Douglas Steamship Company, Ltd., Hong Kong, 1883-1976
Douglas Lapraik (1818-1869) who started his Hong
Kong career as a watchmaker's apprentice, in 1860 founded a
steamship company which ran the south China coast. By the time of
his death in 1869 Douglas Lapraik owned seven steamships.
In 1866, Douglas Lapraik(1) together with Thomas
Sutherland, also founded the well-known Hong Kong and Whampoa Dock
Company, which is at the present day one of the largest concerns of
the kind in the world. They built docks under arrangements with the
Admiralty to admit the largest ships in the Navy, thus creating in
Hong Kong an effective naval base.
In 1866 Douglas Lapraik retired from his company and his nephew
J.S. Lapraik took over as a director. J.S. Lapraik took two partners
and continued the company as Douglas Lapraik & Co.
The Douglas Steamship Company was formed 1883 and took over
the various steamers and other assets which had been managed but
only partly owned by the firm of Douglas Lapraik & Co. J.S. Lapraik
died in 1893 and the firm was lead by junior partner Davis.
The cession of Taiwan to Japan under the Treaty of Shimonoseki in
1895 which ended the Sino-Japanese War, struck the company a heavy
Osaka Shosen Kaisha (OSK)
placed several steamers on the Amoy Tansui Line and the Douglas
Steamship Company was forced to cut down freight rates. Also, OSK
opened several other lines and began to compete on the China coast
with Douglas Steamship Company and the company incurred severe
Fortunately, in 1900 and 1901, satisfactory earnings were made by
chartering several ships to the British Government and later to the
American Government due to the Boxer uprising in China. The Taiwan
trade was a lost cause and the company withdrew from it.
The Company would maintain its position on the China coast,
but in the late 1920s the company had run into financial
difficulties and in 1932, S.T. Williamson bought a controlling
interest in the Douglas Steamship Company.
The outbreak of open warfare between China and Japan in 1937 was
nearly the end of shipping around the China coast and the company
started trading between Hong Kong and the Treaty Ports. Also the
ships were redeployed, as well as was possible.
When Japan attacked Pearl Harbour the ships were taken over
by the Hong Kong Shipping Board for the Ministry Of War Transport
(MOWT) service. When Japan seized Hong Kong all the staff were
interned on Christmas Day 1941.
At the end of World War II the company tried to regain its
old trade but when S.T. Williamson died in 1950, J.R. Mullion became
Chairman of the Douglas Steamship Company and the remaining two
ships were sold and the company became an investment company.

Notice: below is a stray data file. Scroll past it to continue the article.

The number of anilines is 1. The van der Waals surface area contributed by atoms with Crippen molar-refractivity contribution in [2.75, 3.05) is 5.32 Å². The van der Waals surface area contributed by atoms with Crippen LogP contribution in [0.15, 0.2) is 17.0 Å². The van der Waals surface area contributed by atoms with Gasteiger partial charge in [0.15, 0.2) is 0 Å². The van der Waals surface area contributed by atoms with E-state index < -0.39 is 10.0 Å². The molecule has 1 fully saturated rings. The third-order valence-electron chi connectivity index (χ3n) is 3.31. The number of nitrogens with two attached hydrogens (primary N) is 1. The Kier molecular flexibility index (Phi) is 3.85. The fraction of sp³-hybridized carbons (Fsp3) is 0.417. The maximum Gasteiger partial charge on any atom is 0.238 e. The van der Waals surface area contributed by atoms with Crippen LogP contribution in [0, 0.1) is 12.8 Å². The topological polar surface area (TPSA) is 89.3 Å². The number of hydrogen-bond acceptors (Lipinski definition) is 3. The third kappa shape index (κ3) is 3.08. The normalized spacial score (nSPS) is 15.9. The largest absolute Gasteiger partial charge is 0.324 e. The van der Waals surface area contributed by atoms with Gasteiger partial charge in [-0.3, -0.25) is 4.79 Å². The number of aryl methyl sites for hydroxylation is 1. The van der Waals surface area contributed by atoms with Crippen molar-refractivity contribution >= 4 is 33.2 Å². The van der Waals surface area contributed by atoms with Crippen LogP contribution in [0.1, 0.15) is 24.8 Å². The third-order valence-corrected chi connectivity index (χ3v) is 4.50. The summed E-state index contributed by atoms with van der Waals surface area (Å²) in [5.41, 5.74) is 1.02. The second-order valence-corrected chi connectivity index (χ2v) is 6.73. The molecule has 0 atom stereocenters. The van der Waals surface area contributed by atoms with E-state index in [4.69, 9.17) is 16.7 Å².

In the mid 1950s Mullion decided to reinvest in shipping
again and the Douglas Steamship Company bought three Empire ships
followed in 1959 with a similar ship. In 1966 Mullion & Co. formally
took over as managers.
In 1969-1970 the Empire ships were replaced by other tonnage
among them two tankers.
The Mullion Group decided to sell of its
ships in the mid 1970s and the Douglas Steamship Company was
formally wind up in 1976.
Chinese School (c.1900) Port
side profile of the Douglas & Co. cargo ship S.S. Haiching
steaming in calm waters off a headland with shipping beyond.
12 x 17in. (30.5 x 43cm.) Framed. Provenance: Sotheby's
Olympia 18/6/03, lot 55. Built in 1898 by Dunlop & Co.,
Glasgow, Haiching registered 2,182 gross. In 1929 she was
seized by pirates enroute to Swatow, set afire and gutted
amidships, she was saved by H.M.S. Shirley who escorted her
back to Hong Kong for repairs. She was torpedoed and sunk by
U-168 100 miles west of Bombay on 2nd October 1943. £300-500
Naturally, wealth drove Douglas into improving his
accommodation and he thought about building a house of his
own. In 1860, the Government had decided to build a
reservoir in Pokfulam, a valley in the south side of Hong
Kong Island. To be coupled with miles of conduit pipes, the
reservoir was thought to be the answer to the water supply
problem. He set his eyes on the hill by the entrance to the
road to the reservoir under construction. The hill commanded
panoramic views, not to mention close proximity to water
supply. The road to the land began in Sai Wan, the Western
District of today, and led to Aberdeen, where Douglas was
planning to set up his docks. In about 1861, he obtained a
75 years lease from the Government for the hill and set
about building on its top a small castle. Known as Rural
Building Lot 32, the land had a registered site area of
310,227 square feet.
When completed, probably in
1864, it was a compound composed of a single-storey house
featuring an octagonal penthouse bedroom that commanded
excellent 360∘hill and sea views, with an octagonal side
house and a rectangular outhouse. As Douglas was only a
single man in his mid-40s whose love and hobby lied in his
numerous business ventures, Douglas Castle provided him very
comfortable accommodation. However, he did not spend much,
if any, time in Douglas Castle.
1. Douglas Lapraik's father, George Rankine
Lapraik, 1783-1838, married Susan Black b1790 in St George Hanover
Square, London, as were many members of the Douglas family. Where
the family link is, i have yet to discover.